Integrity at core of China's modern military

Global Times
Huang Panyue
2019-04-03 08:38:22

Illustration: Liu Rui/GT

During the seven years I was the spokesperson for China's Ministry of National Defense, I handled topics related to the country's peaceful development and modernization of its defense capabilities almost on a daily basis.

Many foreign journalists, scholars, and others concerned with China's defense asked me questions about the development of the country's aircraft carrier, J-20 stealth fighters, and whether the PLA Rocket Force was equipped with new missiles.

I provided objective information on defense and military development during and after press conferences and organized foreign journalists' visits to our troops. My colleagues also introduced the modernization of the Chinese military through various channels and platforms. Such endeavors contributed to developing an objective, balanced, and comprehensive view of China's military.

However, some journalists were very interesting. If I didn't brief them on the latest development of China's military's buildup, they perceived the military as non-transparent and a threat. If I showed them conventional weapons, they said it was just for show and the military was still viewed as a threat. If I showed them advanced weaponry, they worried we were even more threatening due to the country's rapid development.

I was confused by all this and wondered if a therapy had been developed that could cure them of their "Chinaphobia?"

Many asked that since the Chinese military pursues peaceful development, why are they continuing to strengthen the modernization drive?

The answer, to begin with, is out of the need to safeguard sovereignty and national interests. China has yet to achieve national reunification.

In view of the severe challenges to world peace brought about by hegemonism and power politics, the country faces the arduous task of safeguarding sovereignty, security, and territorial integrity. At the same time, it must address security threats such as terrorism, separatism, extremism, and natural disasters.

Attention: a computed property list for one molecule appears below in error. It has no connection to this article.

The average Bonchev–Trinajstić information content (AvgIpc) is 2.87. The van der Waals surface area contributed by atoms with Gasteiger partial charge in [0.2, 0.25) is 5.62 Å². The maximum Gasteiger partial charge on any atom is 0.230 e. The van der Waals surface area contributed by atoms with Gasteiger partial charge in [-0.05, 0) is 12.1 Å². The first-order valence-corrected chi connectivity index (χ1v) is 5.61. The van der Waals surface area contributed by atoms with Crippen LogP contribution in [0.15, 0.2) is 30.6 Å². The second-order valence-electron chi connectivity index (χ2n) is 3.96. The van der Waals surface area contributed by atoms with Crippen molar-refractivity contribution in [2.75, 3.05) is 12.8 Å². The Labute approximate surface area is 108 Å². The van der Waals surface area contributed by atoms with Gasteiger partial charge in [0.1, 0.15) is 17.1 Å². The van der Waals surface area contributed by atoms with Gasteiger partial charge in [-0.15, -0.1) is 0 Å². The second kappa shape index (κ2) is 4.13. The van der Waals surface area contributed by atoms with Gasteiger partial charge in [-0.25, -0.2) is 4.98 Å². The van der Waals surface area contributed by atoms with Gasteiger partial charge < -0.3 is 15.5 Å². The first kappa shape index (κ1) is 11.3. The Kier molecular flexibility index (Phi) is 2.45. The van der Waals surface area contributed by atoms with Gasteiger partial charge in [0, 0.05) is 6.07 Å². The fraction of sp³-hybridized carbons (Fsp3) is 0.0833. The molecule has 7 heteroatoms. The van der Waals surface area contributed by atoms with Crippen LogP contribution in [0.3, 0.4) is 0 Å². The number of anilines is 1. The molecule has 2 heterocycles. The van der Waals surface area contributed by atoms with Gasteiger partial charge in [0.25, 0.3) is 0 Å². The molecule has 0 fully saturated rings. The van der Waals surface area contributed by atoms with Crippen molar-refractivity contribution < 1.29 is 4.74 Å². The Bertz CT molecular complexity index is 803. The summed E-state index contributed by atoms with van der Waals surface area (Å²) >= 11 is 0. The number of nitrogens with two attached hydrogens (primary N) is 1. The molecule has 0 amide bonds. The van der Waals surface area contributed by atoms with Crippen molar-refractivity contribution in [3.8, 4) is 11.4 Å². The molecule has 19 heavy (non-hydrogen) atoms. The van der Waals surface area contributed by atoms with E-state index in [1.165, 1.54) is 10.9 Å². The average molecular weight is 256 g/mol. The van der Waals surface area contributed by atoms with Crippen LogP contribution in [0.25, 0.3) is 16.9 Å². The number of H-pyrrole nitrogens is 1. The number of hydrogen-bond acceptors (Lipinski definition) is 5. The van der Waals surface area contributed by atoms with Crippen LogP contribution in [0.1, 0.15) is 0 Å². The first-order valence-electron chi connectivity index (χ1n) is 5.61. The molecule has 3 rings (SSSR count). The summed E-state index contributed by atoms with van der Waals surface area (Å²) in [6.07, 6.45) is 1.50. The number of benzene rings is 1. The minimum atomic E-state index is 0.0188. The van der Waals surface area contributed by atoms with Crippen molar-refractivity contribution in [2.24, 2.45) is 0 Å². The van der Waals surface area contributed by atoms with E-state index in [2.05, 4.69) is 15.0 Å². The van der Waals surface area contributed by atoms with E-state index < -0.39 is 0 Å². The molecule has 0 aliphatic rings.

Second, China needs to fulfill its international obligations as a major global power. Chinese traditional culture emphasizes that friends and neighbors should help each other.

Recent years have seen China participate in UN peacekeeping and maritime rescue operations. China's global military presence is not an attempt to gain a sphere of influence, interfere with the internal affairs of other countries, invade foreign territories or disrupt regional order, but to assume more international responsibilities and obligations according to its capabilities and play a more significant role in maintaining regional stability and world peace.

Third, China needs to catch up with new military trends. Major powers have achieved progress in the field of advanced military technology. You cannot demand one stick to old-fashioned flip phones when everyone has switched to smartphones.

China has made some progress in military modernization, but it lags Western countries. As military modernization continues, defense power does not determine whether or not a country is a threat.

China has reiterated it will remain on the path of peaceful development and pursue a defensive national defense policy. China will never seek hegemony, nor will it engage in military expansion. China is a country that keeps its promises.

Finally, I want to tell the story of a young, highly educated Chinese solider who belongs to the generation born after the 1990s. This man has served in the Chinese Navy for three years. It only took him one minute to decide he would join the Navy, but he has congratulated himself throughout his three years of service.

While in the Navy, this man has done two things. One, fighting pirates in the Gulf of Aden while safeguarding the international sea passage. Two, patrolling the South China Sea for the safety of the motherland. This man only wishes to safeguard national security and contribute to world peace like all Chinese soldiers.

The article is an abstract of a speech by Yang Yujun, dean of the Academy of Media and Public Affairs, Communication University of China, at the 2019 China Development Forum recently held in Beijing.


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